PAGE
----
More cards and cars

What's next for the MBTA
By DEIRDRE FULTON  |  January 17, 2006

Regardless of where the T ends up running, two projects in the works aim to make the system run smoother and more efficiently. It’s also likely that they’ll cause a few headaches during implementation.

CONSPIRACY THEORISTS BEWARE: the MBTA would be able to track where you board the T.Last month, the MBTA announced that by the end of 2006, the “CharlieTicket” fare system which issues paper tickets via touch-screen machines like those used by transit systems in New York City and Washington, DC will be in place in all T stations. The automated machines are currently installed in eight Blue Line stations. The MBTA expects them to be in Orange Line stations by the end of the summer and throughout Red and Green Line stations by the end of next year. Remember, though, that, as in the Big Apple, if you insert $20 for a $5 ticket, you’ll end up with a $15 pocketful of Sacagawea coins, which are good for little else than weighing down pockets and confusing cashiers. Better to use your credit or debit cards for smaller purchases.

And super-paranoid conspiracy theorists beware: if you opt for the rechargeable CharlieCard a plastic card that can be linked to a credit card for monthly deductions and reissued if it’s lost or stolen the MBTA would be able to track where you board the T (but not where you get off).

“The T has absolutely no interest in the travel patterns of any one passenger,” MBTA spokesman Joe Pesaturo says dryly. But the records will be maintained for a year and a half before they’re destroyed, and they can be subpoenaed by law-enforcement officials. So if you’ve got a guilty conscience, pay for your ticket with cash.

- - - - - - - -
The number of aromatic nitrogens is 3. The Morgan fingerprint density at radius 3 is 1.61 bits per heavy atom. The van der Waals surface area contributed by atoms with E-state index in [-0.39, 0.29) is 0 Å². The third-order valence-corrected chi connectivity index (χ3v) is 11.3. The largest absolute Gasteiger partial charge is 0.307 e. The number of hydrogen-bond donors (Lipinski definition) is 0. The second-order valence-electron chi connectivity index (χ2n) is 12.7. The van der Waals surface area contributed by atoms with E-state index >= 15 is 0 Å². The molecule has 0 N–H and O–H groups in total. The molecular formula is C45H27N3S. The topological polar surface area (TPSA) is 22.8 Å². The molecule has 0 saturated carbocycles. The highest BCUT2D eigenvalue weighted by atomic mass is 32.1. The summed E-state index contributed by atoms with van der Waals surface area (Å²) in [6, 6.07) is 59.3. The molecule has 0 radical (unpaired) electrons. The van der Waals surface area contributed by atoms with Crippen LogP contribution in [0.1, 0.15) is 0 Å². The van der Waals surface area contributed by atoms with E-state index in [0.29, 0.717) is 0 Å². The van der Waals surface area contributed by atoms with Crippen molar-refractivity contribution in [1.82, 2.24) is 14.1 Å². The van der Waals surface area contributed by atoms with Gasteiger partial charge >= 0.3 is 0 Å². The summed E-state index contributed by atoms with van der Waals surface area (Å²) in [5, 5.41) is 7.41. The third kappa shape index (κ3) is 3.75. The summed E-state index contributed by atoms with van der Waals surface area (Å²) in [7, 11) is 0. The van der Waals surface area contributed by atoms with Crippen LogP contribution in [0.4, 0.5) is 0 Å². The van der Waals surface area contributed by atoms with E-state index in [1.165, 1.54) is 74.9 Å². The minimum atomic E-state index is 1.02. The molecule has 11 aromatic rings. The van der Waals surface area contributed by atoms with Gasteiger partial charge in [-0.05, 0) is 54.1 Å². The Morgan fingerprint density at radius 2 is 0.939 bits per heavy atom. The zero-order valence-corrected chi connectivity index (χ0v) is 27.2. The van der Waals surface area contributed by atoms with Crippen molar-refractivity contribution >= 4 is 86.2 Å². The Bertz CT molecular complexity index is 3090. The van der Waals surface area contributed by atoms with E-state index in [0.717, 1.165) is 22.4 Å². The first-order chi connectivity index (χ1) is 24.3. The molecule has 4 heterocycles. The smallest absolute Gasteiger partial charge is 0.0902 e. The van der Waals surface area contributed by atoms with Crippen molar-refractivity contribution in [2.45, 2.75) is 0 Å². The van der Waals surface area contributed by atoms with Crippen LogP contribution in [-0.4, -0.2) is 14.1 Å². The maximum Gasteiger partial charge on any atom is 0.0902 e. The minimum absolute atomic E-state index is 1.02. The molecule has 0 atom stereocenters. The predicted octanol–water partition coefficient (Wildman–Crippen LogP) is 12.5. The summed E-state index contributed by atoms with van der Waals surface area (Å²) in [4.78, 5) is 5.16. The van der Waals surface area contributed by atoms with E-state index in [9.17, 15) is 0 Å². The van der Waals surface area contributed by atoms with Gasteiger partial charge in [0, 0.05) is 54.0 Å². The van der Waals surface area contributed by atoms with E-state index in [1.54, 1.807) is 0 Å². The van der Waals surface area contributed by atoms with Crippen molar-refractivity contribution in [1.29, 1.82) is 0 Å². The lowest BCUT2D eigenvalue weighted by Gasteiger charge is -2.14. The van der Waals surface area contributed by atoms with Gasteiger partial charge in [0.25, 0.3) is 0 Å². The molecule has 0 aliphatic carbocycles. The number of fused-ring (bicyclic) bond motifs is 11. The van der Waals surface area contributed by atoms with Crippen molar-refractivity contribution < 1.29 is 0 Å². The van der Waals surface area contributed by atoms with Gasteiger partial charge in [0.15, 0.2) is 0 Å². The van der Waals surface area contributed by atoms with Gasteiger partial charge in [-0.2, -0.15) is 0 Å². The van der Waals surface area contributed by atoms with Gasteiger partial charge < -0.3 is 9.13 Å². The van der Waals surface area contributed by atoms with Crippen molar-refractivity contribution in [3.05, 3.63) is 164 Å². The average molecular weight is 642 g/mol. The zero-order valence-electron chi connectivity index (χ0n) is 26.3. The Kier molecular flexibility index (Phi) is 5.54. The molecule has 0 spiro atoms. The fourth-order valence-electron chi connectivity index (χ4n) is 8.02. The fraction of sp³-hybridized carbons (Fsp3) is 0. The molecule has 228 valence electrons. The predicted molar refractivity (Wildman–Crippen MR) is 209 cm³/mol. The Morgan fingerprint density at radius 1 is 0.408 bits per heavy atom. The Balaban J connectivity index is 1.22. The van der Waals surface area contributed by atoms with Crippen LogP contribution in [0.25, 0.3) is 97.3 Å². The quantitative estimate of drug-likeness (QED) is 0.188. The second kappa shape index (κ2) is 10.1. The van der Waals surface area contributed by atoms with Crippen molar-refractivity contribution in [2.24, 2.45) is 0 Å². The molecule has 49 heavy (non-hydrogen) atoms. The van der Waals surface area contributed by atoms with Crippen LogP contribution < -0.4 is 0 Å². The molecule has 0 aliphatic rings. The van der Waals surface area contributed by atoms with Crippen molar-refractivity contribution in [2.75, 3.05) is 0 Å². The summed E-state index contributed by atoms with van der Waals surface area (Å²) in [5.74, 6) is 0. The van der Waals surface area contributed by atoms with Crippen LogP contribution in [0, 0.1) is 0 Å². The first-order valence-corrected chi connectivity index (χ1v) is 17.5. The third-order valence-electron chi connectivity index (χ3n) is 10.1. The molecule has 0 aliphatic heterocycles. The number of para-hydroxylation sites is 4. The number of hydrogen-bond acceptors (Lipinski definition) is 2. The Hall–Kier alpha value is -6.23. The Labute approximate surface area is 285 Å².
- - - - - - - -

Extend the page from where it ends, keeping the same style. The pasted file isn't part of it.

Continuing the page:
In other news, the T told us that by 2007, there will be 85 new Italian-made Breda trains in the Green Line fleet a net increase of 30 cars for the line that carries 200,000 riders daily back and forth from Boston College, Boston University, Brookline, Jamaica Plain, and Newton to downtown Boston.

The announcement isn’t likely to inspire much confidence among T riders who remember when the Italian trolley cars were introduced to Boston in 1999. At that point, the brand-new AnsaldoBreda cars were plagued by “a long laundry list of problems,” admits T general manager Daniel Grabauskas, such as door and propulsion problems, frequent need for repair (the Breda cars were averaging a mere 400 miles between failures; the T had specified 9000 miles when it ordered the cars), and derailments. The awkward stair and seating arrangements weren’t too popular either. (In 1999, then-Phoenix writer Jason Gay described the new look: “To start, all the seating has been rearranged, and some full seats have been abandoned for stool-like seats and benches. Even more radical, passengers now board the train at street level instead of climbing those little stairs. The thing is, the interior must still accommodate the train's raised wheel well, so the east and west sides of the cab stand nearly a foot and a half higher than the street-level center. This is a tad jarring at first: if you're standing in the train's middle, you can't help being freaked out by the people standing high above you to the right and left.”)

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